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    Congratulations - Very good results especially for your first roll, mine was errrm crap due to getting finger tied loading the spiral and touching the emulsion.

    Tipped the stop-bath away? Never mind I never use it, instead I just use running water for 2 to 3 minutes. Rodinal 1+25 would have reduced the grain slightly but would have also increased the contrast. As your doing your own now try reducing the film speed, I like HP5+ at 200 in Rodinal for example.

    My first thoughts on the small ripples and dragged emulsion sounds more like physical damage, did you pull on the roll as you cut the spool off or get a slight jam on the spirals towards the end of loading?

    Welcome to the wonderful world of developing and the magical world of Rodinal :wink:
     
  3. modafoto

    modafoto Subscriber

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    Welcome from me, too! I have done a roll of Tri-X in Rodinal yesterday. But I am still trying to get the time right. I did it for 15 minutes with inversion 1 minute in the beginning and 5 inversions every minute. Then my own ModaStop (see recipes) and Agfa Acidofix.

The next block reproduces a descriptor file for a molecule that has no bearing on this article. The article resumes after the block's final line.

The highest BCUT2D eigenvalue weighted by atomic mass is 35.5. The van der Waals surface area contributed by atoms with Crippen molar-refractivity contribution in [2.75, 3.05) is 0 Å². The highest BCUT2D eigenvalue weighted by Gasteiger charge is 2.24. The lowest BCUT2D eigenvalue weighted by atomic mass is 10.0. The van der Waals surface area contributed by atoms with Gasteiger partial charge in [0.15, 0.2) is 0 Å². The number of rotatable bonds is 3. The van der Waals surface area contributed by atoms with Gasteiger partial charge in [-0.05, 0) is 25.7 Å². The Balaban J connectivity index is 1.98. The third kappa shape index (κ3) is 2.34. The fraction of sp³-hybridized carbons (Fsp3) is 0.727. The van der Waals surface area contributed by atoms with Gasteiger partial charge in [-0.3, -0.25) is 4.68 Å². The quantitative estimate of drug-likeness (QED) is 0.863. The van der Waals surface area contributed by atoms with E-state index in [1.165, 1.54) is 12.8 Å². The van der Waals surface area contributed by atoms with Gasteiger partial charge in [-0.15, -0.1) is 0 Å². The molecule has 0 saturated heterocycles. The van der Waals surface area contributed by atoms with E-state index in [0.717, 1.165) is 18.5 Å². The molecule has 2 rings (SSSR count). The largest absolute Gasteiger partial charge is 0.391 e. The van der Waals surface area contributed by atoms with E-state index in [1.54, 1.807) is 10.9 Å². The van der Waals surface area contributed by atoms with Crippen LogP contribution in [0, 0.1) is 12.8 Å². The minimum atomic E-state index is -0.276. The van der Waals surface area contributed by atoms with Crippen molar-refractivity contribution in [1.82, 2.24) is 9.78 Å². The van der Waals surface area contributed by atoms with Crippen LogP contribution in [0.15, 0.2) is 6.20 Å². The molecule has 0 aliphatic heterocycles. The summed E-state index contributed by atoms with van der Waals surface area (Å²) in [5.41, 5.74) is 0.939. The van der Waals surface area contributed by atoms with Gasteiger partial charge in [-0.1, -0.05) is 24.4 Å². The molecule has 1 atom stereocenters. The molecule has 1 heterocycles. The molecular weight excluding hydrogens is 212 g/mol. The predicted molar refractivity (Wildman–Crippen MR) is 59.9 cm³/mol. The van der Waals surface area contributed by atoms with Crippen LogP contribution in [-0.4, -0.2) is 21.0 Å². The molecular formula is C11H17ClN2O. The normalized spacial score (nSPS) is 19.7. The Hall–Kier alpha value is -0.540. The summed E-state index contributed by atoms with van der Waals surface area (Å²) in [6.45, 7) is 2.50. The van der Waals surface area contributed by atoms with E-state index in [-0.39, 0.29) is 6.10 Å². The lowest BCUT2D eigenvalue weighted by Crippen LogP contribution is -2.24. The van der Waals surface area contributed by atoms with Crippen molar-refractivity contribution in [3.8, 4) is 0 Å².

Viva la Rodinal!
     
  4. David A. Goldfarb

    David A. Goldfarb Moderator Staff Member Moderator

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    Welcome to the obsession! Looks good for the first time out.

    As for those ripples around the sprocket holes, there are a few possibilities

    --Physical damage to the film causing an agitation problem as described in one of the previous posts (sounds like a good guess to me).

    --A general agitation issue ("bromide drag"), which I've experienced myself with the Paterson reels, but usually it would affect more than two frames. If it's a persistent problem with your choice of developer, film, and agitation method, then try stainless steel reels, and it should go away. It worked for me.

    --Fogging through the light trap of the film cartridge. Normally this should be visible not only around the sprockets, but in the frame as well, but since you say you see the problem only at the end of the roll, it's worth considering. If you're changing film outdoors and don't have any shade nearby, then orient yourself so that your body prevents the direct light of the sun from falling on the camera as you load and unload.